Opinion

Stunting: The Silent Global Disaster

When 25 per cent of world’s children are malnourished, we are all affected.

By Crawford Kilian 6 Oct 2016 | TheTyee.ca

Crawford Kilian is a contributing editor of The Tyee.

For centuries, it’s been a quiet, continuing public health disaster. It doesn’t attract attention by making its victims bleed, or by spreading sexually or by destroying babies’ brains.

But it prepares its victims for lives that are, literally, nasty, brutish and short. It threatens those who escape it by encouraging the spread of other diseases. And while Canada has not experienced the worst of it, child poverty means too many children are suffering.

Its name is “stunting,” and in 2013 about 161 million children under five — the equivalent of five Canadas — were stunted.

And that’s the good news. In 2000, 199 million under-fives were stunted. By 2025, the World Health Organization predicts just 128.6 million will be afflicted.

The World Health Organization defines children’s growth as stunted when they are far shorter than would be expected for their age “as a result of suboptimal health and/or nutritional conditions.”

Stunting afflicts babies and children who don’t get nutritious food in adequate amounts. About 3.1 million of them die of hunger every year. That’s 8,493 every day, or 353 in the hour after you finish this article.

Maybe they’re the lucky ones. Malnutrition weakens children’s immune systems, making them likelier to be sick longer and to die of everything from measles to malaria and diarrhea. UNICEF says that globally, 25 per cent of children under five are stunted, and a million stunted children die, of all causes, every year. Two out of five of them are in South Asia.

Again, that’s the good news: Not long ago, 40 per cent of all the children in the world were stunted.

Stunted children who survive childhood diseases go to school shorter and lighter than their better-fed classmates. They are also mentally stunted, for life. No matter how long they live, they will be less intelligent than the well-fed, less able to understand their world and succeed in it. They form an underclass of workers and soldiers, just barely able to sustain the malnourished, class-ridden societies that produced them.

Stunted girls become stunted mothers. The UN Food and Agriculture Organization says such mothers “are much more likely to have low birth-weight children” — who are likely, if they survive, to grow up stunted and continue the vicious cycle.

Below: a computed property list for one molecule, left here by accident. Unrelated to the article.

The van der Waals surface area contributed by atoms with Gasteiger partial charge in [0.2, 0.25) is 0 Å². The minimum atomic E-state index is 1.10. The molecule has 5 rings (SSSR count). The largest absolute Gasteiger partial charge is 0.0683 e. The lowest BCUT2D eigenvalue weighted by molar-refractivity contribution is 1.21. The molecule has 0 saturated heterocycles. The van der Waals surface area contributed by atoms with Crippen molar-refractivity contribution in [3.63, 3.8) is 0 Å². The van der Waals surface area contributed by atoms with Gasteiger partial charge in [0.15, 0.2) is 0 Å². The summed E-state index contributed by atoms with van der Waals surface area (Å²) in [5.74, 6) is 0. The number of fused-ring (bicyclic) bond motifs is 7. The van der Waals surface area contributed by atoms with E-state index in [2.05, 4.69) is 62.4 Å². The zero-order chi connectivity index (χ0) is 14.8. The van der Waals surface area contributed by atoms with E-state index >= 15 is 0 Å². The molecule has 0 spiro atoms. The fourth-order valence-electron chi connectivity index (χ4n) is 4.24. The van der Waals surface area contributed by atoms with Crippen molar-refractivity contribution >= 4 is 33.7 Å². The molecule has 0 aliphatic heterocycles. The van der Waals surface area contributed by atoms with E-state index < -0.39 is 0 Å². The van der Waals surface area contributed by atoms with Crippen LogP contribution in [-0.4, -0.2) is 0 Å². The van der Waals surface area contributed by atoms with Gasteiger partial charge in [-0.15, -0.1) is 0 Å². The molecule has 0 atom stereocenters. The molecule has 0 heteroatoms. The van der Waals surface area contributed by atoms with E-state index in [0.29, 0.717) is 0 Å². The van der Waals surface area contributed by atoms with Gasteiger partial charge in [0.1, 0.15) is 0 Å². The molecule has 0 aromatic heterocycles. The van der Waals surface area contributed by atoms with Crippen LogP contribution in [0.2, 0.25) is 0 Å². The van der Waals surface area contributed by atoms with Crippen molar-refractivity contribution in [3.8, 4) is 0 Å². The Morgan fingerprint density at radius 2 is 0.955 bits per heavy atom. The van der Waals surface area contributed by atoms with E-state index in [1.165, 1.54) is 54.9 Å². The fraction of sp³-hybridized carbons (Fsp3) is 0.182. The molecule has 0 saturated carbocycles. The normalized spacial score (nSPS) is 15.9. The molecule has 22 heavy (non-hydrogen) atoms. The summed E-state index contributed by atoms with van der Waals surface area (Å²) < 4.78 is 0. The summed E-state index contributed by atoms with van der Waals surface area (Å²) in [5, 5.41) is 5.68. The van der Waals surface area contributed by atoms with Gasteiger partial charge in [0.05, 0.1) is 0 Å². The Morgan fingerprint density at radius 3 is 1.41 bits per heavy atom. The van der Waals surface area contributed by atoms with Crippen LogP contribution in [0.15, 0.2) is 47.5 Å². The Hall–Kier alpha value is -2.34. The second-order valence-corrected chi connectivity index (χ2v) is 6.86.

The roots of an endless disaster

How did we get into such an endless disaster? Jared Diamond, the author of Guns, Germs, and Steel, famously called agriculture “the worst mistake in the history of the human race.”

As small bands of hunter-gatherers, we lived well and ate well, for relatively little work. A lot of kids might die, but the survivors grew tall and smart, and people rarely fell ill. They were already immune to whatever germs their band carried, and they rarely got close to other bands. As a way of life it lasted for hundreds of thousands of years.

Eventually, though, we got too good at it. Hunting and gathering couldn’t sustain the sheer numbers of successful bands. Encouraging the growth of food plants had probably been a sideline for a long time, but now it became a matter of life or death — a mistake, perhaps, but a necessary one.

Farms, gardens, and domesticated animals could feed more people, but less well. Farming communities had to crowd together in one place, work like hell, catch their animals’ diseases, and feed themselves and their kids on a diet they hadn’t evolved for. The strong and violent took more of that diet and left less to the weak. Stunting has likely been a part of the human condition since the first failed harvest.

Communities also had to grow enough to support non-farming priests to tell them when to sow and when to reap, and warriors to defend them from their hungry neighbours. Economies of scale turned villages into cities and then into empires.

At every step, the underfed majority usually managed to grow enough food to sustain themselves and their masters. And the masters occasionally contrived something that permitted the farmers to produce a few more children who could survive to produce more children. (Ships, for example, got Europeans to the Americas; they returned with corn and potatoes.)